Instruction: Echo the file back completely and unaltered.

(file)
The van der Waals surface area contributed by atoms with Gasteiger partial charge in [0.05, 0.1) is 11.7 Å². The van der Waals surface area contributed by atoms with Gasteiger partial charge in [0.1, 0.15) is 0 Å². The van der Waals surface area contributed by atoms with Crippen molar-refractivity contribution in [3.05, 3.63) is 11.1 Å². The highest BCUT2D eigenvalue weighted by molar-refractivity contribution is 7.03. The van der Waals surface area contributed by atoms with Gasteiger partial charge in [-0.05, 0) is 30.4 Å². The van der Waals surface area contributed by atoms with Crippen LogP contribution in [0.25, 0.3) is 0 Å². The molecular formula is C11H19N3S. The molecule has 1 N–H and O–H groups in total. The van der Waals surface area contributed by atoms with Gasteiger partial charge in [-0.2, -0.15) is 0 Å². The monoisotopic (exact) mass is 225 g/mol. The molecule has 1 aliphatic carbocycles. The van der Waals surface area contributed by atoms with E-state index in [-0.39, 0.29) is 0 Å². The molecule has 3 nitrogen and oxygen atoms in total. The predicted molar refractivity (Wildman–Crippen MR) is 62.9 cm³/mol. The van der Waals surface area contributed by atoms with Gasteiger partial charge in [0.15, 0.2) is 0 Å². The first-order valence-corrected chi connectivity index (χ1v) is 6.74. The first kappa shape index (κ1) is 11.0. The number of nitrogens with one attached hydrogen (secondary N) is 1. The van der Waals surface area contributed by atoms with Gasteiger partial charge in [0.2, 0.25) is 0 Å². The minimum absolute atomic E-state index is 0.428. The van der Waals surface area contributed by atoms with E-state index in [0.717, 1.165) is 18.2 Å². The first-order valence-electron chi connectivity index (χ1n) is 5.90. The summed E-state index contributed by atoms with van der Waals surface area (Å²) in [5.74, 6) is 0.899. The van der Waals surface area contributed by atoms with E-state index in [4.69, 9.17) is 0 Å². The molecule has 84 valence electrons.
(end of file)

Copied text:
The van der Waals surface area contributed by atoms with Gasteiger partial charge in [0.05, 0.1) is 11.7 Å². The van der Waals surface area contributed by atoms with Gasteiger partial charge in [0.1, 0.15) is 0 Å². The van der Waals surface area contributed by atoms with Crippen molar-refractivity contribution in [3.05, 3.63) is 11.1 Å². The highest BCUT2D eigenvalue weighted by molar-refractivity contribution is 7.03. The van der Waals surface area contributed by atoms with Gasteiger partial charge in [-0.05, 0) is 30.4 Å². The van der Waals surface area contributed by atoms with Crippen LogP contribution in [0.25, 0.3) is 0 Å². The molecular formula is C11H19N3S. The molecule has 1 N–H and O–H groups in total. The van der Waals surface area contributed by atoms with Gasteiger partial charge in [-0.2, -0.15) is 0 Å². The monoisotopic (exact) mass is 225 g/mol. The molecule has 1 aliphatic carbocycles. The van der Waals surface area contributed by atoms with E-state index in [-0.39, 0.29) is 0 Å². The molecule has 3 nitrogen and oxygen atoms in total. The predicted molar refractivity (Wildman–Crippen MR) is 62.9 cm³/mol. The van der Waals surface area contributed by atoms with Gasteiger partial charge in [0.15, 0.2) is 0 Å². The first-order valence-corrected chi connectivity index (χ1v) is 6.74. The first kappa shape index (κ1) is 11.0. The number of nitrogens with one attached hydrogen (secondary N) is 1. The van der Waals surface area contributed by atoms with Gasteiger partial charge in [0.2, 0.25) is 0 Å². The minimum absolute atomic E-state index is 0.428. The van der Waals surface area contributed by atoms with E-state index in [0.717, 1.165) is 18.2 Å². The first-order valence-electron chi connectivity index (χ1n) is 5.90. The summed E-state index contributed by atoms with van der Waals surface area (Å²) in [5.74, 6) is 0.899. The van der Waals surface area contributed by atoms with E-state index in [4.69, 9.17) is 0 Å². The molecule has 84 valence electrons.